Twenty years after Angelique's release, otome games have become a huge cultural force in Japan; while they've come to occupy a wide variety of genres, the basic idea of increasing an affection score through conversation or dating has remained the same. According to Kotaku, romance games are now so popular "that if you go to many game retailers in Japan you will find a shelf specifically dedicated to... 'games targeted at women.'" The rise of the smartphone has made dating simulators even more accessible to women—according to a 2014 report, over 22 million women worldwide play Voltage Inc. romance apps.
As with any cultural artifact beloved by young women, otome games have an active and vociferous fan base: Countless blogs around the world are devoted to the genre, replete with reviews and walkthroughs. Dawn, a 29-year-old woman living in Italy, maintains one of the most popular English-language otome game fan sites, Otome Otaku Girl. According to data she sent me, the site has received over 11 million visitors since she started it about four years ago. The bulk of those—about 5.3 million—come from America.
Dawn first came across the concept of otome games in a manga. A female character was playing one, she recalled, and the concept intrigued her. "I got curious about that game, especially since you could date a guy and change the outcome of the story," she said over email. "I searched in the Google Play Store for such a game and was rather surprised that there seemed to be a lot of them available in English."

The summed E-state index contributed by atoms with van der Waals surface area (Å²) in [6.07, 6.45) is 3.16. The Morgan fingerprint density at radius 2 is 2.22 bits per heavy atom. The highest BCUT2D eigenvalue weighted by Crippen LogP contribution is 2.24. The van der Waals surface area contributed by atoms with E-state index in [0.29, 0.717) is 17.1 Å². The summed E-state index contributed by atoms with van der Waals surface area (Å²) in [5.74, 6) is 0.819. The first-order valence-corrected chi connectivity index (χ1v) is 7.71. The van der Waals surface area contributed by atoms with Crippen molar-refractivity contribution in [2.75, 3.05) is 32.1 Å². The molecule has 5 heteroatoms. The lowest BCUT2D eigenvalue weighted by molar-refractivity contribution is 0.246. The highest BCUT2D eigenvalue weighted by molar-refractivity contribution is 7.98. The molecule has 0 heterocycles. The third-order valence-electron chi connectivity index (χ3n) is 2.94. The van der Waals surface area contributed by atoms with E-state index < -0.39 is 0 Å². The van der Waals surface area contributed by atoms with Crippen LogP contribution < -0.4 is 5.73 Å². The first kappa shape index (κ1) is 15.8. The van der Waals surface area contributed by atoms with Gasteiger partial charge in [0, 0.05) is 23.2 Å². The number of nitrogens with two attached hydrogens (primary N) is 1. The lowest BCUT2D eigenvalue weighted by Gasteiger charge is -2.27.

At that time, Dawn said, Voltage Inc. had only released "four games with about three to four characters each." Now, according to a company fact sheet provided to Broadly, Voltage has 84 different romance apps, more than 40 of which are currently available in the US. In 2012, the company opened a subsidiary in San Francisco, Voltage Entertainment USA, Inc., and their presence in America has grown since then. Two of their games—Kissed by the Baddest Bidder and Star-Crossed Myth—were among the top 30 highest-grossing smart phone apps in America as of November 2015. Last year, Voltage's global sales exceeded ten billion yen, or almost $90 million. According to a survey Dawn conducted of her readers, it's currently the best-liked romance game company in existence.
I asked Yuka Gray, a press representative for Voltage, what makes a good romance game. She listed two main characteristics: that the "user can feel sympathy" for the story and it provides "heart-racing moments for all women." The traditional dating sim is fairly formulaic in terms of structure. Generally, the female main character (MC) is flustered and virginal, naïve and self-effacing to the point of self-annihilation, while the male characters conform to personality archetypes that are more aggressive and active.